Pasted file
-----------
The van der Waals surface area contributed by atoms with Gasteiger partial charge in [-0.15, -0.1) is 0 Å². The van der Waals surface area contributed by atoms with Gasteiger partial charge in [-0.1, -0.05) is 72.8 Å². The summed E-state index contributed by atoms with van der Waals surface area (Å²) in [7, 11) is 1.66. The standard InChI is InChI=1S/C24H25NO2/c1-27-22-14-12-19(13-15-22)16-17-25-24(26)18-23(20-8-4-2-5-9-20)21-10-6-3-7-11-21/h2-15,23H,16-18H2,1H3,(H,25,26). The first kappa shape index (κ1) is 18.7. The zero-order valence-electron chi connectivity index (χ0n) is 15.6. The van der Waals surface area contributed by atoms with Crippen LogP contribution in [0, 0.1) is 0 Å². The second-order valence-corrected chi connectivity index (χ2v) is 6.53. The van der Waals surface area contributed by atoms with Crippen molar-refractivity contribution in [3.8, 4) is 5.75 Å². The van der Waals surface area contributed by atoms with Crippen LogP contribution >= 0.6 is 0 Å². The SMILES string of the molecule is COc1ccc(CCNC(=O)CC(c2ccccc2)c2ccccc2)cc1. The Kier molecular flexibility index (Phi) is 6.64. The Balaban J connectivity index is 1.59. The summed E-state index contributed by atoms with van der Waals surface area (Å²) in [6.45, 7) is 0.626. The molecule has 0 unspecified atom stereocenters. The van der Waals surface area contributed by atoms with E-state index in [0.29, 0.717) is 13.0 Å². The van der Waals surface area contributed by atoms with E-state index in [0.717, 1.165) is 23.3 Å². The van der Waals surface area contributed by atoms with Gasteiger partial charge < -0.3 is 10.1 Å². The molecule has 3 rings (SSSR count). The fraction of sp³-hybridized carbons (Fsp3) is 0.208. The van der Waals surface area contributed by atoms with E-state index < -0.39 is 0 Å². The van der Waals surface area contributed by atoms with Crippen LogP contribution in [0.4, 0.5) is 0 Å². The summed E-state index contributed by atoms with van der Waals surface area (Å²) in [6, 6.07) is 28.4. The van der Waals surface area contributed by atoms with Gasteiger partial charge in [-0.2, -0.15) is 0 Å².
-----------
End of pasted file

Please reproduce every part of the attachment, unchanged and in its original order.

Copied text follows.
The van der Waals surface area contributed by atoms with Gasteiger partial charge in [-0.15, -0.1) is 0 Å². The van der Waals surface area contributed by atoms with Gasteiger partial charge in [-0.1, -0.05) is 72.8 Å². The summed E-state index contributed by atoms with van der Waals surface area (Å²) in [7, 11) is 1.66. The standard InChI is InChI=1S/C24H25NO2/c1-27-22-14-12-19(13-15-22)16-17-25-24(26)18-23(20-8-4-2-5-9-20)21-10-6-3-7-11-21/h2-15,23H,16-18H2,1H3,(H,25,26). The first kappa shape index (κ1) is 18.7. The zero-order valence-electron chi connectivity index (χ0n) is 15.6. The van der Waals surface area contributed by atoms with Crippen LogP contribution in [0, 0.1) is 0 Å². The second-order valence-corrected chi connectivity index (χ2v) is 6.53. The van der Waals surface area contributed by atoms with Crippen molar-refractivity contribution in [3.8, 4) is 5.75 Å². The van der Waals surface area contributed by atoms with Crippen LogP contribution >= 0.6 is 0 Å². The SMILES string of the molecule is COc1ccc(CCNC(=O)CC(c2ccccc2)c2ccccc2)cc1. The Kier molecular flexibility index (Phi) is 6.64. The Balaban J connectivity index is 1.59. The summed E-state index contributed by atoms with van der Waals surface area (Å²) in [6.45, 7) is 0.626. The molecule has 0 unspecified atom stereocenters. The van der Waals surface area contributed by atoms with E-state index in [0.29, 0.717) is 13.0 Å². The van der Waals surface area contributed by atoms with E-state index in [0.717, 1.165) is 23.3 Å². The van der Waals surface area contributed by atoms with Gasteiger partial charge < -0.3 is 10.1 Å². The molecule has 3 rings (SSSR count). The fraction of sp³-hybridized carbons (Fsp3) is 0.208. The van der Waals surface area contributed by atoms with E-state index < -0.39 is 0 Å². The van der Waals surface area contributed by atoms with Crippen LogP contribution in [0.4, 0.5) is 0 Å². The summed E-state index contributed by atoms with van der Waals surface area (Å²) in [6, 6.07) is 28.4. The van der Waals surface area contributed by atoms with Gasteiger partial charge in [-0.2, -0.15) is 0 Å².